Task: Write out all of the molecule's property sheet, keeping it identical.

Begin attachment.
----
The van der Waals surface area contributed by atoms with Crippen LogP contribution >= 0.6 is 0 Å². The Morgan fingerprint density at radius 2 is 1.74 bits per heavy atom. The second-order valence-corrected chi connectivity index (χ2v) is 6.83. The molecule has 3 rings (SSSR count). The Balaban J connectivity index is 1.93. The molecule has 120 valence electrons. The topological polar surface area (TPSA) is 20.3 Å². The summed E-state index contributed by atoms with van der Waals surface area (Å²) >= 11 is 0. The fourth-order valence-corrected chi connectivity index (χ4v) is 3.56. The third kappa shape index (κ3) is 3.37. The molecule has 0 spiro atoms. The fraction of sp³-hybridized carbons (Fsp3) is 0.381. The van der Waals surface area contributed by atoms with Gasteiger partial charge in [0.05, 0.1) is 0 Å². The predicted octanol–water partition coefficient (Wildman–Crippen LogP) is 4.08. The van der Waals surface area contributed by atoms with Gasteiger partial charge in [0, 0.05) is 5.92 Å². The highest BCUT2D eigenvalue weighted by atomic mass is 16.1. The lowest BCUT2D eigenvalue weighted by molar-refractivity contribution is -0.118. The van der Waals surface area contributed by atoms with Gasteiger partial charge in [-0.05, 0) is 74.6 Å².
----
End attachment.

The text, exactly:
The van der Waals surface area contributed by atoms with Crippen LogP contribution >= 0.6 is 0 Å². The Morgan fingerprint density at radius 2 is 1.74 bits per heavy atom. The second-order valence-corrected chi connectivity index (χ2v) is 6.83. The molecule has 3 rings (SSSR count). The Balaban J connectivity index is 1.93. The molecule has 120 valence electrons. The topological polar surface area (TPSA) is 20.3 Å². The summed E-state index contributed by atoms with van der Waals surface area (Å²) >= 11 is 0. The fourth-order valence-corrected chi connectivity index (χ4v) is 3.56. The third kappa shape index (κ3) is 3.37. The molecule has 0 spiro atoms. The fraction of sp³-hybridized carbons (Fsp3) is 0.381. The van der Waals surface area contributed by atoms with Gasteiger partial charge in [0.05, 0.1) is 0 Å². The predicted octanol–water partition coefficient (Wildman–Crippen LogP) is 4.08. The van der Waals surface area contributed by atoms with Gasteiger partial charge in [0, 0.05) is 5.92 Å². The highest BCUT2D eigenvalue weighted by atomic mass is 16.1. The lowest BCUT2D eigenvalue weighted by molar-refractivity contribution is -0.118. The van der Waals surface area contributed by atoms with Gasteiger partial charge in [-0.05, 0) is 74.6 Å².